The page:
Twenty years later, Momaday published his second book, "The Ancient Child," and it's just as powerful, just as beautifully written, as his first.
The premise is similar to the first book. A man is torn between two worlds, tormented by nightmares, and finds himself drawn to the desert. He finds his destiny, and it too is disintegration. But whereas the disintegration in "House Made of Dawn" is a violent, tragic event, in "The Ancient Child" it comes across as a process of spiritual resolution and healing, rather than destruction.
That's why I regard this book as superior to its Prize-winning predecessor. Momaday's vision seems more holistic, more encompassing in this book. His first novel's tragic vision leaves you haunted and a little horrified. This book will leave you equally haunted, not in horror, but in quiet awe of the inevitable metaphysical reckoning we all must undergo when we leave this world, and the paths we take to get there.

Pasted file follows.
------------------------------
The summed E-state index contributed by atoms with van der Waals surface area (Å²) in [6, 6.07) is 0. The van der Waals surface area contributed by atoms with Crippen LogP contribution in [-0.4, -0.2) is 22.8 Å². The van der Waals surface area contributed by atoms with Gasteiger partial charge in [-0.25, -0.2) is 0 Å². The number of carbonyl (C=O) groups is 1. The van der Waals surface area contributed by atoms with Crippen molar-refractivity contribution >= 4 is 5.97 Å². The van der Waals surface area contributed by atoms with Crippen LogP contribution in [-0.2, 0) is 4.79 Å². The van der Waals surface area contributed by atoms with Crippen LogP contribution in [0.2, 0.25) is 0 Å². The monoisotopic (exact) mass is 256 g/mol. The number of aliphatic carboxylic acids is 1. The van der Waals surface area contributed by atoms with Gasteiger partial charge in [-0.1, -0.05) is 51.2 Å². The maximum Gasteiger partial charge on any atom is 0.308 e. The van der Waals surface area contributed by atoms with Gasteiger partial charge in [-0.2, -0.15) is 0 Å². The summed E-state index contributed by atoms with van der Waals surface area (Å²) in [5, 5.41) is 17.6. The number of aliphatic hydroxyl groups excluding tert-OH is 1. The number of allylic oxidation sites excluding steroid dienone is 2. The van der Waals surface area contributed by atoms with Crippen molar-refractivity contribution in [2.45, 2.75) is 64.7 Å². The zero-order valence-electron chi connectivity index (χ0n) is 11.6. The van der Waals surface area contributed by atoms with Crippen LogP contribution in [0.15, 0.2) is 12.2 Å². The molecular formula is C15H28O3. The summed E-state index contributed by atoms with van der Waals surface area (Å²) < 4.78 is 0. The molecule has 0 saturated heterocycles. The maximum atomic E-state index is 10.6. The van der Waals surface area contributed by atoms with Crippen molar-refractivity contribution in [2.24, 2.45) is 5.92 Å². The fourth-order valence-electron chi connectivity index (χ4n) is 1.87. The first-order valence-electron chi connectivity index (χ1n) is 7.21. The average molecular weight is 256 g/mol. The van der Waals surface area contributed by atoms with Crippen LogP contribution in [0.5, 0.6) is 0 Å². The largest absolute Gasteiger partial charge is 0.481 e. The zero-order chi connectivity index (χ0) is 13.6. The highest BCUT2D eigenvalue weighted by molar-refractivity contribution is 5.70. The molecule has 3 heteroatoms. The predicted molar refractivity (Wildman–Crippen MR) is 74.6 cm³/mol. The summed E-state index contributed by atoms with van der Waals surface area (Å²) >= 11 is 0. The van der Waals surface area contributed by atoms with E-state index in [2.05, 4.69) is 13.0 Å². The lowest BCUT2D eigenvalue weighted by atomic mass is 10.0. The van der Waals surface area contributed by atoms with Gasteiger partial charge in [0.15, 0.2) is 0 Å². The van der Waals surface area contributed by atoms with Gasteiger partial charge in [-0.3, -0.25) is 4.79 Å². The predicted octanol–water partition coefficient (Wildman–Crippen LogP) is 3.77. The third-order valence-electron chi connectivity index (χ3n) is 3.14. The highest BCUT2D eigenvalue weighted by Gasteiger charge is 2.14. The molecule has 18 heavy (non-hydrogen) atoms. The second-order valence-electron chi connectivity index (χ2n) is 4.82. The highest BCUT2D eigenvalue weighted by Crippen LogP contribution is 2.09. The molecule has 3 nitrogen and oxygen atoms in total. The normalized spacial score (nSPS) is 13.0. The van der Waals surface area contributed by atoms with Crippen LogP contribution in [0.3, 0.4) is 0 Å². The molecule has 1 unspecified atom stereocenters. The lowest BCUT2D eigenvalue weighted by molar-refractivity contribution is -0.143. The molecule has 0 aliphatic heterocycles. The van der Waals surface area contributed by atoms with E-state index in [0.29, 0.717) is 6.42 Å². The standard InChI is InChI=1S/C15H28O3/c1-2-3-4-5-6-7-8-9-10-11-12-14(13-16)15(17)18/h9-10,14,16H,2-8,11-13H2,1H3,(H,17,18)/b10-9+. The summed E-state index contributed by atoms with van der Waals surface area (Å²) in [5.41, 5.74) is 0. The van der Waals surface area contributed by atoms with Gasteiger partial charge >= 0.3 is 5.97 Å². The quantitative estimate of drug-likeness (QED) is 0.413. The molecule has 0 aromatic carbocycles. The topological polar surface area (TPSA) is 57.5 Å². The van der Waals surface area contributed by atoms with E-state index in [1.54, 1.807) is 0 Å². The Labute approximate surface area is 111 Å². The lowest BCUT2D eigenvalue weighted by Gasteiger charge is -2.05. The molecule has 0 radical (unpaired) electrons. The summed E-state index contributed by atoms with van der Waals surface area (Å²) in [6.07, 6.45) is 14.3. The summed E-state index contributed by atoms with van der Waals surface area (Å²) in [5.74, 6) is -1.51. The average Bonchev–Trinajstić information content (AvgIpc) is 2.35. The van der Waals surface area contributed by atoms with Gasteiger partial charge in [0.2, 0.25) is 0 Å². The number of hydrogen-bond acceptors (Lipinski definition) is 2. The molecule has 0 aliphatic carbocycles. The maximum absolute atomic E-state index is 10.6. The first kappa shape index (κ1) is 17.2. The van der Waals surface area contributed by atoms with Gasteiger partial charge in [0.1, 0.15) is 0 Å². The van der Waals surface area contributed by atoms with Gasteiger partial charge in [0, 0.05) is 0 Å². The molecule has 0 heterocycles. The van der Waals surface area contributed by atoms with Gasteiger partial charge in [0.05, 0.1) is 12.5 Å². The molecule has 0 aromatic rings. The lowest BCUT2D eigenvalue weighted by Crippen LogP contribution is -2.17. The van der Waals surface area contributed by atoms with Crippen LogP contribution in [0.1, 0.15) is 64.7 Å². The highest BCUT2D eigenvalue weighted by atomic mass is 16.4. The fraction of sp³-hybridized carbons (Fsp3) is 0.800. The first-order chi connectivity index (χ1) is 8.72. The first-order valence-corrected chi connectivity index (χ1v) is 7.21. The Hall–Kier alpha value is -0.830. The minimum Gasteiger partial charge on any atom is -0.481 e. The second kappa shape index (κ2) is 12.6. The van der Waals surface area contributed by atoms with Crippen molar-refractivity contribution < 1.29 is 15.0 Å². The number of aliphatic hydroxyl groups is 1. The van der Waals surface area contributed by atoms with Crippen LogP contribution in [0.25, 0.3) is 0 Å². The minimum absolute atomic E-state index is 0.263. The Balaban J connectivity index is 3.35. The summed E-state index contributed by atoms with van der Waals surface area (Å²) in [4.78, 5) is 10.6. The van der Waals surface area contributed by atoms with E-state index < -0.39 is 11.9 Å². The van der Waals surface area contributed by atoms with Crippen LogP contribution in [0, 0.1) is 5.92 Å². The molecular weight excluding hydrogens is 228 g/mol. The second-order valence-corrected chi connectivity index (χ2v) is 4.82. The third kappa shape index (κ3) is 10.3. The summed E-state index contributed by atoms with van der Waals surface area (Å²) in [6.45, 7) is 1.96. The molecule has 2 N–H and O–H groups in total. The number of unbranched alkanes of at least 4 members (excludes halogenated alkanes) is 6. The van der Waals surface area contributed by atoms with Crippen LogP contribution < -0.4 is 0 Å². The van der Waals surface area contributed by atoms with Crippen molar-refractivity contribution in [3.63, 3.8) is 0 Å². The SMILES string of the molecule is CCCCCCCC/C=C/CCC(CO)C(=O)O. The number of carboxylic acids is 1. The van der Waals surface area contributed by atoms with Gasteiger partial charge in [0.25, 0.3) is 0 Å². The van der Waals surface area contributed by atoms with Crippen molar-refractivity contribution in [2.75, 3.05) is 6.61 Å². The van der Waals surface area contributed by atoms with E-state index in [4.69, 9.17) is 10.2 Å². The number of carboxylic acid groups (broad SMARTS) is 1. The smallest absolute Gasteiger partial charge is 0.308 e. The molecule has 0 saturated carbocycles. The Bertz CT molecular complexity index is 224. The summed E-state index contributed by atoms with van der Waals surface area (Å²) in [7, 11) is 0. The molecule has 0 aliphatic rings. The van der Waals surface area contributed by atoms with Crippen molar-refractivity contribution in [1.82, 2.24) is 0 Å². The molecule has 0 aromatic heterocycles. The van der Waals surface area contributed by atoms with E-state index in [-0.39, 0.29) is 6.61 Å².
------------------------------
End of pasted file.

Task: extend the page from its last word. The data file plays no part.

Read it.
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N. Scott Momaday is one of the most celebrated in the first wave of the Native American Renaissance. His highly acclaimed novel, House of Dawn, won a Pulitzer in 1969, and Momaday's narration bring gravity and lyrical elegance to the Ken Burns documentary on The West. Momaday spent much of his career as an academic and was properly considered one of the elder statesman in the flowering of Native American literature. This book, though attached to Kiowa and Navajo tales (and the legend of Billy the Kid), is an erotic, lyrical, mythic fever-dream and completely absorbing. The central character is called to rebirth and renewal in unexpected and entirely appropriate mythic fashion, transforming himself, the novel, and the reader in the process. This is one of the books I read again and again.
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Format: Paperback